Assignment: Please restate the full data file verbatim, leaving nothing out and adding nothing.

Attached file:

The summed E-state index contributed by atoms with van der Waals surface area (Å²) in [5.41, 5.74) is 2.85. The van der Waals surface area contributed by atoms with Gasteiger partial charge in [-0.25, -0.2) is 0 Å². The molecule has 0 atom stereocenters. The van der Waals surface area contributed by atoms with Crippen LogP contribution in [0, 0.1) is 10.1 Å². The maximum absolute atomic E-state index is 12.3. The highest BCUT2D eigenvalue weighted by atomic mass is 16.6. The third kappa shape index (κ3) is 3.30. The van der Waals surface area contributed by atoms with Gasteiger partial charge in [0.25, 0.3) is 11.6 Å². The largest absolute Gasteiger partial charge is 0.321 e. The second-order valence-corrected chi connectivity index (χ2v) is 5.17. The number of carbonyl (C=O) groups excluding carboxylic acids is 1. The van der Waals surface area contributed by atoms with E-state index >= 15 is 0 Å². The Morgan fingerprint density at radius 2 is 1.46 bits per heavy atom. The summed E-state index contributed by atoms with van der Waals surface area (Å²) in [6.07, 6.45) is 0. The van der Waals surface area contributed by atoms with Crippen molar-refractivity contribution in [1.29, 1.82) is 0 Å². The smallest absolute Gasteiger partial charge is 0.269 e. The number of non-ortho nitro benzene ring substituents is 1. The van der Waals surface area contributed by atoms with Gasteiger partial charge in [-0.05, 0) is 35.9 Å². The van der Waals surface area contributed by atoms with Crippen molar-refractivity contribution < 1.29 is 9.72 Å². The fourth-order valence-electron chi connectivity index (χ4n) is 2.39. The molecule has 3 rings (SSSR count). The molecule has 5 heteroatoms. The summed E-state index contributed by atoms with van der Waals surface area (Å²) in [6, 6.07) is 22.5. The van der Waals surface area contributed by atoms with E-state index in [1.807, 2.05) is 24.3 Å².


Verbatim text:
The summed E-state index contributed by atoms with van der Waals surface area (Å²) in [5.41, 5.74) is 2.85. The van der Waals surface area contributed by atoms with Gasteiger partial charge in [-0.25, -0.2) is 0 Å². The molecule has 0 atom stereocenters. The van der Waals surface area contributed by atoms with Crippen LogP contribution in [0, 0.1) is 10.1 Å². The maximum absolute atomic E-state index is 12.3. The highest BCUT2D eigenvalue weighted by atomic mass is 16.6. The third kappa shape index (κ3) is 3.30. The van der Waals surface area contributed by atoms with Gasteiger partial charge in [0.25, 0.3) is 11.6 Å². The largest absolute Gasteiger partial charge is 0.321 e. The second-order valence-corrected chi connectivity index (χ2v) is 5.17. The number of carbonyl (C=O) groups excluding carboxylic acids is 1. The van der Waals surface area contributed by atoms with E-state index >= 15 is 0 Å². The Morgan fingerprint density at radius 2 is 1.46 bits per heavy atom. The summed E-state index contributed by atoms with van der Waals surface area (Å²) in [6.07, 6.45) is 0. The van der Waals surface area contributed by atoms with Crippen molar-refractivity contribution in [1.29, 1.82) is 0 Å². The smallest absolute Gasteiger partial charge is 0.269 e. The number of non-ortho nitro benzene ring substituents is 1. The van der Waals surface area contributed by atoms with Gasteiger partial charge in [-0.05, 0) is 35.9 Å². The van der Waals surface area contributed by atoms with Crippen molar-refractivity contribution < 1.29 is 9.72 Å². The fourth-order valence-electron chi connectivity index (χ4n) is 2.39. The molecule has 3 rings (SSSR count). The molecule has 5 heteroatoms. The summed E-state index contributed by atoms with van der Waals surface area (Å²) in [6, 6.07) is 22.5. The van der Waals surface area contributed by atoms with E-state index in [1.807, 2.05) is 24.3 Å².